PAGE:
The New York Times
January 17, 1984

TV: Adaptation of Philip Roth's 'Ghost Writer'
By John J. O'Connor

Public television's eminently worthy ''American Playhouse'' returns for a third season tonight with ''The Ghost Writer,'' an adaptation of what is arguably Philip Roth's best novel, the first in a trilogy that includes ''Zuckerman Unbound'' and ''The Anatomy Lesson.''  In ''The Ghost Writer,'' published in 1979, Mr. Roth found the virtually perfect balance for the themes that have long obsessed him, most notably the tension between being a loyal Jewish son, in terms of both family and community, and being an unfettered creative writer.

The time is the late 1950's. Nathan Zuckerman, a 23-year-old budding writer who bears some resemblance to the young Philip Roth, is arriving in a snow-covered New England picture-postcard setting, to visit the reclusive writer E. I. (Manny) Lonoff, his idol.  Born in Europe and raised in Palestine, Manny has been married for 35 years to Hope, scion of a prominent American family.  He has written ''short stories about wandering Jews unlike anything written before by any Jew who had wandered into America.''

Having sent Manny some of his own fledgling stories, Nathan is visiting the great man to ''submit myself for candidacy as nothing less than E. I. Lonoff's spiritual son, to petition for his moral sponsorship and to win, if I could, the magical protection of his advocacy and his love.''  This need on Nathan's part doesn't merely exist in a greedy void.  It seems that Nathan's own father, living in Newark, is terribly upset over his son's latest literary effort, a thinly disguised telling of a family squabble over money.  The father pointedly observes that Nathan has left nothing out, that is, nothing disgusting.  ''What will gentiles think when they read about this?'' he asks.  The father even goes to one of Newark's leading citizens, Judge Wapter, in an attempt to dissuade Nathan from publishing the story.

Back at Manny's house in the Berkshires, Nathan, who personally is much nicer and politer than his fiction, is discovering that his hero has flaws.  While Lonoff's writing suggests to Nathan the hallucinatory strains in Gogol filtered through the humane skepticism of Chekhov, the man's private life is considerably more mundane, if not slightly scandalous.  His wife, Hope, is clearly under an emotional strain and begs Manny to ''chuck me out.''  She can't endure another moment of his somewhat smug bravery.  ''I cannot bear,'' she cries, ''having a loyal dignified husband who has no illusions about himself.''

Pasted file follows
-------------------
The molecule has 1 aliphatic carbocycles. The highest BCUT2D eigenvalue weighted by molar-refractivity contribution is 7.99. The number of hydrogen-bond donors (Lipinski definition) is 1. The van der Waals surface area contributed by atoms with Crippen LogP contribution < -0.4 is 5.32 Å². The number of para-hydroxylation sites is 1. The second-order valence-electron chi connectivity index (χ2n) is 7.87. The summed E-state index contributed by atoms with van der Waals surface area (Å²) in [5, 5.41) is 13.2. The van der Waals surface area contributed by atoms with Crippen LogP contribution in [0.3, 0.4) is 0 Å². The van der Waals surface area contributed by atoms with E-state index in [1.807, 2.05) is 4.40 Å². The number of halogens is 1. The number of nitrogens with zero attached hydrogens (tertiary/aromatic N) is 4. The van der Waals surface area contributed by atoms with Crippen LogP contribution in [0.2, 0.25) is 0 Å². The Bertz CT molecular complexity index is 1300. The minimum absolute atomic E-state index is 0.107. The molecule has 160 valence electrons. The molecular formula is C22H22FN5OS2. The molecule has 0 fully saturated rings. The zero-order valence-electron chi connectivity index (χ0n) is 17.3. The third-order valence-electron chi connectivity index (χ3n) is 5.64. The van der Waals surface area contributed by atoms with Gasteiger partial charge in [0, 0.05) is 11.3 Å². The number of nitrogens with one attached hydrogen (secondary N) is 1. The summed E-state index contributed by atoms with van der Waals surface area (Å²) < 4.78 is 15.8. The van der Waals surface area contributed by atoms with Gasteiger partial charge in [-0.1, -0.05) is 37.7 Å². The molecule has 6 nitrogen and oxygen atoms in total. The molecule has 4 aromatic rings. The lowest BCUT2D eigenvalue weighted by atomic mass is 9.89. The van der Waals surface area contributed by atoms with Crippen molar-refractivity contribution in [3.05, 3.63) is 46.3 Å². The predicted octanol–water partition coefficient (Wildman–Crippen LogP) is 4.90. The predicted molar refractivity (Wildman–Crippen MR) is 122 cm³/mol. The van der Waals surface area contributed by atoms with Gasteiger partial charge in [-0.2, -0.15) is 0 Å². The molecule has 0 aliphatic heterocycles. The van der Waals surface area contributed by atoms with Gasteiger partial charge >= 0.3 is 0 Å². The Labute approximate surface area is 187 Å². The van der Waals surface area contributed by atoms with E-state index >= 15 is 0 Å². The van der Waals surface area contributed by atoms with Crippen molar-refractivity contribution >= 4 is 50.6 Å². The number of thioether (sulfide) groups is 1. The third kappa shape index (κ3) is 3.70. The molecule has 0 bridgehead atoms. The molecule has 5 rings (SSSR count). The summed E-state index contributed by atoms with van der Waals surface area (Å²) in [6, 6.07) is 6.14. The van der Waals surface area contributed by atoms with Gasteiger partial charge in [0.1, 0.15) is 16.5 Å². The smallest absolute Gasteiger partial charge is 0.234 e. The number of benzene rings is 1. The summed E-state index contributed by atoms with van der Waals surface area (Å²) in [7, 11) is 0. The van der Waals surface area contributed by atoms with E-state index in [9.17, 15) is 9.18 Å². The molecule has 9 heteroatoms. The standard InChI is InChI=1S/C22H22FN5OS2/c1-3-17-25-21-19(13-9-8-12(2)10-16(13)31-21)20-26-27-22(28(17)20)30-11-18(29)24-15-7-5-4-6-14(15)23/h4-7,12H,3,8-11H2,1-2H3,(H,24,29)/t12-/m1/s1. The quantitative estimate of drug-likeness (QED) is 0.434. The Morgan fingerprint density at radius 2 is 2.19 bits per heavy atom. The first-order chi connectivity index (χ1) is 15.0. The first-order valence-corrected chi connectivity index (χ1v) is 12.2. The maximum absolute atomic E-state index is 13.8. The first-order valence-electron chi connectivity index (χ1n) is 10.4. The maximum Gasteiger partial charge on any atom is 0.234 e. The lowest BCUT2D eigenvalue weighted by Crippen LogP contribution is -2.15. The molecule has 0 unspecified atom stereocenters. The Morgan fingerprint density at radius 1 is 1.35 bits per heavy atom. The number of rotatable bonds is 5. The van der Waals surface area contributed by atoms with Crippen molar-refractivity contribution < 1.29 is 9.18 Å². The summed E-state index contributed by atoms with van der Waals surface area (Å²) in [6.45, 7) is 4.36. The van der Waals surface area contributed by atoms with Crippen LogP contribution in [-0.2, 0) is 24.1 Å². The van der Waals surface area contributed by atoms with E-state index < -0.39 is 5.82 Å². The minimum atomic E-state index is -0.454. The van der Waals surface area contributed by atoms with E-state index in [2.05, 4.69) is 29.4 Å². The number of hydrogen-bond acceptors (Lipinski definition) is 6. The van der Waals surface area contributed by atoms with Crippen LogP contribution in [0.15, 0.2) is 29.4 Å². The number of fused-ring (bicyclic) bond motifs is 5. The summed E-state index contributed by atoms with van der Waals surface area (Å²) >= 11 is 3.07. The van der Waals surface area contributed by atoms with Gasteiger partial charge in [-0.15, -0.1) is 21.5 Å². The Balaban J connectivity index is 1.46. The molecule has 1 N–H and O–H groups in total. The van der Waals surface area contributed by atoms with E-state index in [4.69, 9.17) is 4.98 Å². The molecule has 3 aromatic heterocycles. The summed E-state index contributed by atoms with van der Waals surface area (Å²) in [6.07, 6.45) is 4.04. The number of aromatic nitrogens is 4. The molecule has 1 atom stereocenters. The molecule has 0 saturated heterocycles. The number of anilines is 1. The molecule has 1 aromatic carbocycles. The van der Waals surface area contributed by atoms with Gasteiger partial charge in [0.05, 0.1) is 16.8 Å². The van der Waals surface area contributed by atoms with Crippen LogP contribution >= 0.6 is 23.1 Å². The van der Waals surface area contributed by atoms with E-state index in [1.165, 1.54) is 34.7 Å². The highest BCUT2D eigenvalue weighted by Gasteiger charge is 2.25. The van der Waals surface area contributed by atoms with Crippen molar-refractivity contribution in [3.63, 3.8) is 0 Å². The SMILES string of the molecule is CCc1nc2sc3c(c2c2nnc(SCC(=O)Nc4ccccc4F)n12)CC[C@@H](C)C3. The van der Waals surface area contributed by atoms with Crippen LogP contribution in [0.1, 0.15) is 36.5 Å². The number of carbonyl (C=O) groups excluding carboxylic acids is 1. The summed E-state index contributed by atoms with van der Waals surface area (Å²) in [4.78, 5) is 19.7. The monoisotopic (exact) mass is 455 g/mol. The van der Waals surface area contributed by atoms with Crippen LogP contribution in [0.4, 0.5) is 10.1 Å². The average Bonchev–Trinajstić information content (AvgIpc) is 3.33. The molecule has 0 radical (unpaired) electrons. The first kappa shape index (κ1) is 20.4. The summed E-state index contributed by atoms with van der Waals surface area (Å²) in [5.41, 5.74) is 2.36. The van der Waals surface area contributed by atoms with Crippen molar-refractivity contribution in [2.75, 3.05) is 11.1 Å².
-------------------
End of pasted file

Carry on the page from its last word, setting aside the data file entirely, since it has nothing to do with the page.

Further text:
At the same time, there is a young woman, Amy Bellete, living in the house.  With a single glance, Nathan immediately falls in love with her, imagining her to be Manny's daughter.  Instead, he learns, she is one of his former students and perhaps his mistress, now being eased out of the Lonoff family picture.  One key section of both the book and the film has Nathan fantasizing that Amy is really Anne Frank, who cannot reveal that she is alive because she has become the equivalent of a Jewish saint.  If he could marry the strange young woman, he theorizes, his family could finally see that he was not really anti-Semitic.

Constantly shifting from one level to another, from the privately analytical to the artistically ambiguous, ''The Ghost Writer'' is a marvelously complex work.  The television adaptation, written by Tristram Powell (who is also the director) and Mr. Roth, succeeds to a remarkable degree in capturing that complexity.  There are, though, some glaring flaws.  Sam Wanamaker plays Lonoff with shrewd insight, but he is physically wrong for the role.  The novel's Lonoff possessed ''jowls and a belly and the white-fringed bald cranium.''  The reader could imagine someone between an Isaac Bashevis Singer and a mature Philip Roth.  Mr. Wanamaker gives us a handsome leading man, more in the style of Saul Bellow.

One other curious failing in this dramatization is the inability of Mr. Roth's special humor to emerge intact. In the novel, for instance, the arrogant pomposities of Judge Wapter and his unseen ''literary'' wife are howlingly funny.  The judge's letter of reprimand to Nathan is a short comic masterpiece, ending with 10 supposedly scholarly questions, the last being: ''Can you honestly say that there is anything in your short story that would not warm the heart of a Julius Streicher or a Joseph Goebbels?''  The television film, perhaps being a trifle too earnest, uses much of the same material but loses its wicked hilarity.

Mr. Roth himself is something of an enigma.  Like Lonoff, he can be reclusive for extended periods.  But then, suddenly, he can lend himself to gossipy public displays.  It is no secret, for instance, that he has been living with the actress Claire Bloom for several years.  And it is probably no surprise that Miss Bloom plays Hope in this version of ''The Ghost Story.''  This is not, however, a simple case of favoritism.  Miss Bloom, always an admirable actress, is in this case superb, her every gesture and vocal inflection adding up to an extraordinarily incisive portrait of a special lady.

The rest of the cast ranges from adequate - Paulette Smit's otherworldly Amy - to just about letter- perfect - Mark Linn-Baker's troubled but determined Nathan.  Among the smaller roles, MacIntyre Dixon is wonderfully affecting as Nathan's father, Victor.  Whatever its weak points, ''The Ghost Writer'' is significant television, towering above most of its competitors.  It was produced by Boston station WGBH-TV, the Malone / Gill Company and the British Broadcasting Corporation.